In Travel & Visitors Guide

North Point Lighthouse is one of many Milwaukee landmarks belonging to the National Register of Historic Places. (PHOTO:

In Travel & Visitors Guide

The Mitchel Park Horticultural Conservatory is on land that once belonged to Solomon Juneau's father-in-law. (PHOTO:

In Travel & Visitors Guide

The Tripoli Shrine Center was designed as a replica of the Taj Mahal. (PHOTO:

In Travel & Visitors Guide

The dome of the Basilica of St. Josaphat. (PHOTO:

In Travel & Visitors Guide

When Milwaukee's City Hall was completed in 1895, it was the tallest habitable building in the country at the time. (PHOTO:

Milwaukee historic landmarks guide

Note: The contents of this guide were checked for accuracy when this article was updated on Jan. 15, 2013 at 9:03 a.m. We continually update the thousands of articles on, but it's possible some details, specials and offers may have changed. As always, we recommend you call first if you have specific questions for the businesses mentioned in the guide.

Milwaukee is alive with history, and its many landmarks are woven seamlessly into the urban fabric. A great way to learn about the past is by exploring these places right under our noses where our forebears lived, worked and played. Many historic buildings have been re-purposed and now house office space or are private homes.

Here are just a few places within the city limits where the past meets the present. Add your favorites at the bottom using the Talkback feature.

The Basilica of St. Josaphat
2333 S. 6th St., (414) 645-5623
Constructed at the beginning of the 19th century, this bastion of Polish Catholicism in Milwaukee was declared a minor basilica in 1929. Designed in the style of St. Peter's Basilica in Rome, it was built using 200,000 tons of salvage material from the destroyed Federal Building in Chicago. Weekly tours are given after the 10 a.m. Sunday Mass, and group tours are available upon request. There is also a Lil' Friar Gift Shop located across the street offering religious gifts and Basilica memorabilia. Take a virtual trip to the dome here.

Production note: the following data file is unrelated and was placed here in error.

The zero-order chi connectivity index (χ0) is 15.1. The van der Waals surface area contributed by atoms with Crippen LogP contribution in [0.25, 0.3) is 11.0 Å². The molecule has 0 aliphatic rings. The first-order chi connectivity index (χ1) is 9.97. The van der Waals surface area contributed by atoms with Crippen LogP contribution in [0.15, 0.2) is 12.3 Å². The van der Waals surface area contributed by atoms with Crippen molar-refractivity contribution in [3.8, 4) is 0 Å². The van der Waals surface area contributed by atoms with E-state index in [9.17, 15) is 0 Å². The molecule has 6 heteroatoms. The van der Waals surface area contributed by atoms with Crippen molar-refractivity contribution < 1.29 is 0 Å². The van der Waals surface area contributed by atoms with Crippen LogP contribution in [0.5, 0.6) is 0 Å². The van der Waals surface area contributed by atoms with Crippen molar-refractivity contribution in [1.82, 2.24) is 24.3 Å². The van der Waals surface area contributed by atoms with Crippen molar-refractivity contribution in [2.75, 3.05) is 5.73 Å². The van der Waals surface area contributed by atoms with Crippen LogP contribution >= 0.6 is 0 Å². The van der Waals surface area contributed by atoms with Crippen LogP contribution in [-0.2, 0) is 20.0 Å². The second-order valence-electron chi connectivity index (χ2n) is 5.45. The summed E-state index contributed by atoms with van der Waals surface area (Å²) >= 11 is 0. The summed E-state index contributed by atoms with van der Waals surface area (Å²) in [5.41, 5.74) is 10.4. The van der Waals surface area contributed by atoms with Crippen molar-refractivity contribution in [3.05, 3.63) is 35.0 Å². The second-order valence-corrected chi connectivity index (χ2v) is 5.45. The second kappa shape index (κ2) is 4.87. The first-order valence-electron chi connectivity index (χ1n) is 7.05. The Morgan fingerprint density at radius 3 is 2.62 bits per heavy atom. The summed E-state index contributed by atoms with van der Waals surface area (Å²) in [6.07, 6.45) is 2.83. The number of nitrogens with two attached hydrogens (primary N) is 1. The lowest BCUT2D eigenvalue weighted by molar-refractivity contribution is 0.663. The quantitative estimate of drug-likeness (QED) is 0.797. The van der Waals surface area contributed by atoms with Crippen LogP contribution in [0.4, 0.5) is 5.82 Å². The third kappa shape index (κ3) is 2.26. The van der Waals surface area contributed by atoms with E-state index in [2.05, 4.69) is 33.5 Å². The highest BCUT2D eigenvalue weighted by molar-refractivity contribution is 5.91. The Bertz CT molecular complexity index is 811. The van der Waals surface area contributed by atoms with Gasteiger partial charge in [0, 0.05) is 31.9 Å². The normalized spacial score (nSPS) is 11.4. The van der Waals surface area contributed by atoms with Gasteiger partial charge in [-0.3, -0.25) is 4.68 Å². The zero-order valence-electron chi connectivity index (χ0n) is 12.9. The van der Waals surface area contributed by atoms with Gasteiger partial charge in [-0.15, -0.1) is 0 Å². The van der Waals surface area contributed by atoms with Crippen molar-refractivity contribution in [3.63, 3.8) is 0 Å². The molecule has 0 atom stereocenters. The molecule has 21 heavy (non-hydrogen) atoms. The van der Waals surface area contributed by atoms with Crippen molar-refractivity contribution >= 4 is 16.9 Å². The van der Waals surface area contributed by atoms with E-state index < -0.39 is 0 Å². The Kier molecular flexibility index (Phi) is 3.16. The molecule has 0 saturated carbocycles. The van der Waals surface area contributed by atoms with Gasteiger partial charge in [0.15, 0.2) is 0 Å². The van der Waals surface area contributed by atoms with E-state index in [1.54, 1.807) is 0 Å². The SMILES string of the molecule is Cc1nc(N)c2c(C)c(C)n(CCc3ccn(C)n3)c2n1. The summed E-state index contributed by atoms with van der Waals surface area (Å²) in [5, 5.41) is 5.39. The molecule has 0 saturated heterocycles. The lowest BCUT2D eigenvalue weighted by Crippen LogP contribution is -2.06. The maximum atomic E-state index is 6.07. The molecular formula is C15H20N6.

Cathedral of St. John the Evangelist
812 N. Jackson St., (414) 276-9814
Built of Milwaukee brick in the German Zopfstil architectural style, the cathedral has been the seat of the Milwaukee Archdiocese for over 150 years, since the laying of the cornerstone in 1847. Self-guided tours are available every day. Guide books are offered in return for a small donation. Group tours can be scheduled.

Central Library
814 W. Wisconsin Ave., (414) 286-TOUR
Milwaukee architects Ferry & Clas beat out 74 other applicants (including Frank Lloyd Wright) for the chance to design a permanent home for the Milwaukee Public Library in 1898. This U-shaped limestone building styled in the Neo-Renaissance tradition is listed on the National Register of Historic Places. Weekly tours are conducted free of charge at 1:30 p.m. every Saturday, beginning in the rotunda. Tours at other times are available by special request.

City Hall
200 E. Wells St.
When Milwaukee's new city hall was completed in 1895, it was the tallest habitable building in the country at 353 feet. It was designed by Henry C. Koch in the style of the German Renaissance Revival. The building is open between 8 a.m. and 4:45 p.m. Visit the website for advice on self-guided tours and more.

Federal Building and Courthouse
517 E. Wisconsin Ave., (414) 297-3035
A stunning example of the Richardsonian Romanesque style, this building was constructed in 1892. The building is open to the public and tours are available by appointment.

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